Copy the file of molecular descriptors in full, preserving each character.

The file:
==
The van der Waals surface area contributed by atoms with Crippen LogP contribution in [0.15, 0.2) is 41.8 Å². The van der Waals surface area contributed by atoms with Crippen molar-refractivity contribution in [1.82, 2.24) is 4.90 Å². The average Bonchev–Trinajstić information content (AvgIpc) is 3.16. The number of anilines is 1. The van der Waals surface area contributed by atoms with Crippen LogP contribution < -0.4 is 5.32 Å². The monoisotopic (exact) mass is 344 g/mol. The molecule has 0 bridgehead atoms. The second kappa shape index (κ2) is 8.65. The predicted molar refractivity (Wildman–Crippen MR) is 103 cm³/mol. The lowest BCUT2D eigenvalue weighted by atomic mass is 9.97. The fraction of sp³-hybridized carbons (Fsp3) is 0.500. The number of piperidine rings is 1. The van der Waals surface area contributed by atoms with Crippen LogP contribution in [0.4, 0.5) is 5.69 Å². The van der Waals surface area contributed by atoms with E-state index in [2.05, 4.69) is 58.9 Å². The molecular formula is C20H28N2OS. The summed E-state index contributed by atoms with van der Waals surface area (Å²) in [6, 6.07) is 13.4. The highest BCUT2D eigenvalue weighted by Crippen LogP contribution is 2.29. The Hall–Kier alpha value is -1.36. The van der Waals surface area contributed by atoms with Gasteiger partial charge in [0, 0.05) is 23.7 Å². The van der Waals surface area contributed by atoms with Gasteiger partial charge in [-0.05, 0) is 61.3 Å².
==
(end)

The van der Waals surface area contributed by atoms with Crippen LogP contribution in [0.15, 0.2) is 41.8 Å². The van der Waals surface area contributed by atoms with Crippen molar-refractivity contribution in [1.82, 2.24) is 4.90 Å². The average Bonchev–Trinajstić information content (AvgIpc) is 3.16. The number of anilines is 1. The van der Waals surface area contributed by atoms with Crippen LogP contribution < -0.4 is 5.32 Å². The monoisotopic (exact) mass is 344 g/mol. The molecule has 0 bridgehead atoms. The second kappa shape index (κ2) is 8.65. The predicted molar refractivity (Wildman–Crippen MR) is 103 cm³/mol. The lowest BCUT2D eigenvalue weighted by atomic mass is 9.97. The fraction of sp³-hybridized carbons (Fsp3) is 0.500. The number of piperidine rings is 1. The van der Waals surface area contributed by atoms with Crippen LogP contribution in [0.4, 0.5) is 5.69 Å². The van der Waals surface area contributed by atoms with E-state index in [2.05, 4.69) is 58.9 Å². The molecular formula is C20H28N2OS. The summed E-state index contributed by atoms with van der Waals surface area (Å²) in [6, 6.07) is 13.4. The highest BCUT2D eigenvalue weighted by Crippen LogP contribution is 2.29. The Hall–Kier alpha value is -1.36. The van der Waals surface area contributed by atoms with Gasteiger partial charge in [0, 0.05) is 23.7 Å². The van der Waals surface area contributed by atoms with Gasteiger partial charge in [-0.05, 0) is 61.3 Å².